Study reveals perception of attractiveness is misconstrued

By Michelle Yeomans

- Last updated on GMT

Related tags Cosmetics

Study reveals perception of attractiveness is misconstrued
Research published in the Quarterly Journal of Experimental Psychology examined the misattributions people make when considering what the opposite sex find attractive, and finds that less make-up actually has more appeal.

The study, carried out at Wales-based Bangor University in the United Kingdom, specifically examined make-up use and found that when reporting their own preferences, men found women's faces more attractive when they were wearing less make-up, up to 40% less than the actual amount worn.

Additionally, women in the study shared very similar ideas, indicating that other women look more attractive with less make-up.

According to Dr Alex Jones of the School of Psychology; “The take-home message from this study is that our ideas about what the opposite sex find attractive are often inaccurate, whether it relates to body size, weight, or even something like make-up use​.”

The misconceptions play a role in body image and self esteem issues and are sadly based on simple misunderstandings,​” he adds.

Misconception of what's beautiful

The researchers gave 44 women different types of foundation, lipstick, blush and mascara and then told them to put on makeup like they were going on a night out.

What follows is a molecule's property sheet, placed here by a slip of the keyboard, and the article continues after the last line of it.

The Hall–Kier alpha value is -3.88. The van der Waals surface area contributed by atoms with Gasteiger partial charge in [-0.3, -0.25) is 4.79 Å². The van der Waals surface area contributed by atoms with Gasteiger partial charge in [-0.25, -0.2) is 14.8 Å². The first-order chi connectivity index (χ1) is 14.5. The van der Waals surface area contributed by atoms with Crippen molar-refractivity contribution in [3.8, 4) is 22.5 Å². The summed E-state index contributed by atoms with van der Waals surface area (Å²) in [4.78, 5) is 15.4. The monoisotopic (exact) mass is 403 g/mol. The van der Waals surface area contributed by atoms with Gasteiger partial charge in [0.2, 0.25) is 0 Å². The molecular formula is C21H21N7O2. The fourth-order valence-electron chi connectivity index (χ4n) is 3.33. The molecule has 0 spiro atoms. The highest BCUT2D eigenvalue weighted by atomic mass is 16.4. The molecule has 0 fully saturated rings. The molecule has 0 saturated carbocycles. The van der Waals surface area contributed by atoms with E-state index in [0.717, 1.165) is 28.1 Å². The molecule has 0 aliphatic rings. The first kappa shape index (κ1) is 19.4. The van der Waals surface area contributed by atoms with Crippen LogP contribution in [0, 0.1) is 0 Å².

The women were then photographed before and after, with the researchers then altering the photographs so they had a range of 21 images of the women wearing various amounts of makeup.

The images were then shown to 44 Bangor University students, who were told to pick the photo that they thought


was the most attractive, and then the photo they thought women would prefer and the photo men would prefer.

"Interestingly, the women liked images of the models wearing a bit more make-up than the men did​," says Dr. Jones.

All of the participants assumed men would like the models with more make-up on than the women would, but that turned out to be untrue. Men and women both preferred the images of the models wearing 40% less make-up than they initially put on.

The researchers concluded that women are putting on make-up for a perceived standard of beauty that may not actually exist. “Taken together, these results suggest that women are likely wearing cosmetics to appeal to the mistaken preferences of others."

The PhD was funded through the Knowledge Economy Skills Scholarships (KESS) Programme. KESS is a major European Social Funds (ESF), European Convergence programme led by Bangor University on behalf of the HE sector in Wales.

Jones, A. L., Kramer, R. S. S., & Ward., R. (in press). Misattributions in judgements of attractiveness with cosmetics. Quarterly Journal of Experimental Psychology

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